Ancient leopards may have roamed the lands of northern Italy during the Late Pleistocene (120,000 - 11,700 BP). Scientists have indeed discovered a fossil that points to the presence of the big cat at that time – the first ever found in the area.
Modern leopards inhabit lands stretching from Africa to East Asia but during the Pleistocene, leopard-like felids are thought to have been found in Europe.
To date, the oldest fossil of these animals found in this part of the world dates back to around 1 million years ago and was located in southern France. However, no traces of ancient leopards had ever been found in Northern Italy, in the lowlands of the Po River.
This was until the summer of 2014, when amateur scientist Renato Bandera discovered a strange and well-preserved feline tibia bone among the sediments of the Po River.
In depth excavations were subsequently conducted at the site, revealing a rich animal fossil record, which is now described in a study published in Quaternary International.
Researchers have also estimated that the tibia is no more than 180,000 years old. They compared it to leopard, cheetah, lion and cave lion osteological remains from different museum collections as well as with data previously published in scientiﬁc journals.
Big mammal communities
This particular tibia appears to be more slender, with a different morphology and dimensions that the shinbones of larger feline cats – allowing the researchers to conclude that this is the bone of an ancient leopard-like felid.
Alongside it, the researchers also found the remains of straight-tusked elephant, Merck's rhinoceros, steppe bison, Irish elk, woolly mammoth, elk, red deer, brown bear, spotted (cave) hyena, wolf, and red fox. Furthermore, the leopards would have cohabited with Neanderthals, potentially competing with them for food – but there is no evidence that they were hunted by them.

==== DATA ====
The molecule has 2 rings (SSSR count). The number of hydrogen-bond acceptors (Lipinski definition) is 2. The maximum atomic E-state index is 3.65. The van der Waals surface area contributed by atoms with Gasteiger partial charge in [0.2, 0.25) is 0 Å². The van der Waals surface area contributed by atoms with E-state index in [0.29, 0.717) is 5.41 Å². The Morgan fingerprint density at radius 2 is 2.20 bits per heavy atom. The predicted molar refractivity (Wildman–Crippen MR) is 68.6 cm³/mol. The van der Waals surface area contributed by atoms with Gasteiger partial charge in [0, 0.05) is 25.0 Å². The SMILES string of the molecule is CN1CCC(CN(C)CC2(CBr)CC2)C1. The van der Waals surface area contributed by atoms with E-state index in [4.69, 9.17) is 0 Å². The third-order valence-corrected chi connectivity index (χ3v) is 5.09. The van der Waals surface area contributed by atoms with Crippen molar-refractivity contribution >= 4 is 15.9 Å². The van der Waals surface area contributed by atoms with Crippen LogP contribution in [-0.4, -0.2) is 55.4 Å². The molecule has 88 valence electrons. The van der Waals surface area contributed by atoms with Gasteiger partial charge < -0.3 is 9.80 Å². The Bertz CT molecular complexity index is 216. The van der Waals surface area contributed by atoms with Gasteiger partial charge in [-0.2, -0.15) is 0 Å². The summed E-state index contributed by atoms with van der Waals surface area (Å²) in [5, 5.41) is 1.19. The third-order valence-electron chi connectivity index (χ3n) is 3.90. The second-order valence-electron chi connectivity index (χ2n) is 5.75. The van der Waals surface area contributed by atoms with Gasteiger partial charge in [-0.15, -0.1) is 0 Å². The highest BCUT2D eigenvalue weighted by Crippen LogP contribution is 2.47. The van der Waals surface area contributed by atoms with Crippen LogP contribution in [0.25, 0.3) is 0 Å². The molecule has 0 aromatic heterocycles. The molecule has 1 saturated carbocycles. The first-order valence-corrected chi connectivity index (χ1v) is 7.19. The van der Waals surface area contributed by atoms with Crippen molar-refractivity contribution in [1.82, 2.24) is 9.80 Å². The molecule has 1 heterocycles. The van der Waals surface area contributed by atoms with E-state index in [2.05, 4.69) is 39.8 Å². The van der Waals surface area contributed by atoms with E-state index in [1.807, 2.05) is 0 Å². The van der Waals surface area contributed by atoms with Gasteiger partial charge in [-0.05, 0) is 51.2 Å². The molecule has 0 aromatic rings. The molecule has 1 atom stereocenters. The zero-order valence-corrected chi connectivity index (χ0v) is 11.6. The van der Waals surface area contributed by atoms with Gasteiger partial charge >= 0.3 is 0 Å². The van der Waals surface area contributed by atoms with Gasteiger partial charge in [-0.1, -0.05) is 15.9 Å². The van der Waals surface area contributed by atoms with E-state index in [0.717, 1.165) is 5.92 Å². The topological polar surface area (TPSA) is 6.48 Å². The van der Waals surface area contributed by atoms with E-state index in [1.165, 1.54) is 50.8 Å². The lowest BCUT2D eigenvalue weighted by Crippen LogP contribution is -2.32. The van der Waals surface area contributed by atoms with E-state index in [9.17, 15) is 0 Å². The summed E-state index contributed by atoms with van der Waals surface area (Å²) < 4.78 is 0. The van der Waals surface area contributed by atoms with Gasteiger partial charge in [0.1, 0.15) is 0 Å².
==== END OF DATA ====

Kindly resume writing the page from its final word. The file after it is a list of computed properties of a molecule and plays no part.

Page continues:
"This is the first fossil record of leopard in the area of Po River, outside mountains and cave sediments. Fossils of leopards are relatively rare, especially out of cave deposits and at this site, remains of herbivores actually outnumber those of carnivores, which appear to be relatively rare", corresponding author Martin Sabol, from Comenius University in Bratislava (Slovakia) told IBTimes UK.
Leopards are well adapted to live in a number of environments, so even if they might have been rare, their presence in northern Italy is not entirely surprising, despite potentially cold climatic conditions.
It is likely however that the leopards would have lived there only during the warmer phases of the Last Glacial and that the Last Glacial Maximum probably represented the end of Pleistocene leopards in most of European territory.
"Each new fossil records bring new data, including data that helps us with palaeo-environmental reconstruction. The discovery of the leopard bone can specify our knowledge of past ecosystems, and environmental and climatic changes through the time. In spite of cold climates Late Pleistocene ecosystems showed a larger biodiversity in big mammals' communities than what is seen today", Sabol concluded.